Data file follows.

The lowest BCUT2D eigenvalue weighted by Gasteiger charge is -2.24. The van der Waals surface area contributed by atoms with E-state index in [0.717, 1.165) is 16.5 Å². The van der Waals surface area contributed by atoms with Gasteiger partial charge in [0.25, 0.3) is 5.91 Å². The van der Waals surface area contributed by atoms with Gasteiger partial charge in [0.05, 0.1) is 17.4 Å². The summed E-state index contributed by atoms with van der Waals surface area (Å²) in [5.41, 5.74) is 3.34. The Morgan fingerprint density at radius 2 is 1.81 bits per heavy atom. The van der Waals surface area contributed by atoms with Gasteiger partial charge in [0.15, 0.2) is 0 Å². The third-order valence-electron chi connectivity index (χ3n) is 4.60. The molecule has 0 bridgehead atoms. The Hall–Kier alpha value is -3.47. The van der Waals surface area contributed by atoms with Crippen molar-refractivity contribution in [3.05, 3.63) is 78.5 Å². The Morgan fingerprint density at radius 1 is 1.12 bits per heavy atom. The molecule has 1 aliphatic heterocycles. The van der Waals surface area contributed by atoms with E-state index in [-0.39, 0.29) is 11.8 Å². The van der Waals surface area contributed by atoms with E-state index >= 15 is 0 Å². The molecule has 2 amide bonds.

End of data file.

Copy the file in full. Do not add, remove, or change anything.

The lowest BCUT2D eigenvalue weighted by Gasteiger charge is -2.24. The van der Waals surface area contributed by atoms with E-state index in [0.717, 1.165) is 16.5 Å². The van der Waals surface area contributed by atoms with Gasteiger partial charge in [0.25, 0.3) is 5.91 Å². The van der Waals surface area contributed by atoms with Gasteiger partial charge in [0.05, 0.1) is 17.4 Å². The summed E-state index contributed by atoms with van der Waals surface area (Å²) in [5.41, 5.74) is 3.34. The Morgan fingerprint density at radius 2 is 1.81 bits per heavy atom. The van der Waals surface area contributed by atoms with Gasteiger partial charge in [0.15, 0.2) is 0 Å². The third-order valence-electron chi connectivity index (χ3n) is 4.60. The molecule has 0 bridgehead atoms. The Hall–Kier alpha value is -3.47. The van der Waals surface area contributed by atoms with Crippen molar-refractivity contribution in [3.05, 3.63) is 78.5 Å². The Morgan fingerprint density at radius 1 is 1.12 bits per heavy atom. The molecule has 1 aliphatic heterocycles. The van der Waals surface area contributed by atoms with E-state index in [-0.39, 0.29) is 11.8 Å². The van der Waals surface area contributed by atoms with E-state index >= 15 is 0 Å². The molecule has 2 amide bonds.